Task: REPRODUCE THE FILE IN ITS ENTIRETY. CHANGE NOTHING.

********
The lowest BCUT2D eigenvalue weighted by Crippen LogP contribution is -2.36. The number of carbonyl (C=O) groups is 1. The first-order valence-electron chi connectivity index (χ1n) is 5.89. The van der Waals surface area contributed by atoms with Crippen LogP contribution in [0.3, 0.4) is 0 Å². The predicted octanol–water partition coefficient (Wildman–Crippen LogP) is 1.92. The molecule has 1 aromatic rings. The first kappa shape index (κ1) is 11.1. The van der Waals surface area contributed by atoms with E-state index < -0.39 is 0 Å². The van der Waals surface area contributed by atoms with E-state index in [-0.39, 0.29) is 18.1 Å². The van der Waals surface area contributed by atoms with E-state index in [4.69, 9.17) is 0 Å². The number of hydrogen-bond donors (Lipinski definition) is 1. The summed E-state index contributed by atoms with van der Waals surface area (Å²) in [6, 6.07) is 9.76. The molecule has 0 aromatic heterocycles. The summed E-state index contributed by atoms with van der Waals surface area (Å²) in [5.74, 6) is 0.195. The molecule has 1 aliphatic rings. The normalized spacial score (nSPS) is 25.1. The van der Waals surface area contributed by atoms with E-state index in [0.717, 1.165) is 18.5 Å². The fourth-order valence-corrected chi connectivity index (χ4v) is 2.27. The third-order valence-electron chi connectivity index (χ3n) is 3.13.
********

The lowest BCUT2D eigenvalue weighted by Crippen LogP contribution is -2.36. The number of carbonyl (C=O) groups is 1. The first-order valence-electron chi connectivity index (χ1n) is 5.89. The van der Waals surface area contributed by atoms with Crippen LogP contribution in [0.3, 0.4) is 0 Å². The predicted octanol–water partition coefficient (Wildman–Crippen LogP) is 1.92. The molecule has 1 aromatic rings. The first kappa shape index (κ1) is 11.1. The van der Waals surface area contributed by atoms with E-state index < -0.39 is 0 Å². The van der Waals surface area contributed by atoms with E-state index in [-0.39, 0.29) is 18.1 Å². The van der Waals surface area contributed by atoms with E-state index in [4.69, 9.17) is 0 Å². The number of hydrogen-bond donors (Lipinski definition) is 1. The summed E-state index contributed by atoms with van der Waals surface area (Å²) in [6, 6.07) is 9.76. The molecule has 0 aromatic heterocycles. The summed E-state index contributed by atoms with van der Waals surface area (Å²) in [5.74, 6) is 0.195. The molecule has 1 aliphatic rings. The normalized spacial score (nSPS) is 25.1. The van der Waals surface area contributed by atoms with E-state index in [0.717, 1.165) is 18.5 Å². The fourth-order valence-corrected chi connectivity index (χ4v) is 2.27. The third-order valence-electron chi connectivity index (χ3n) is 3.13.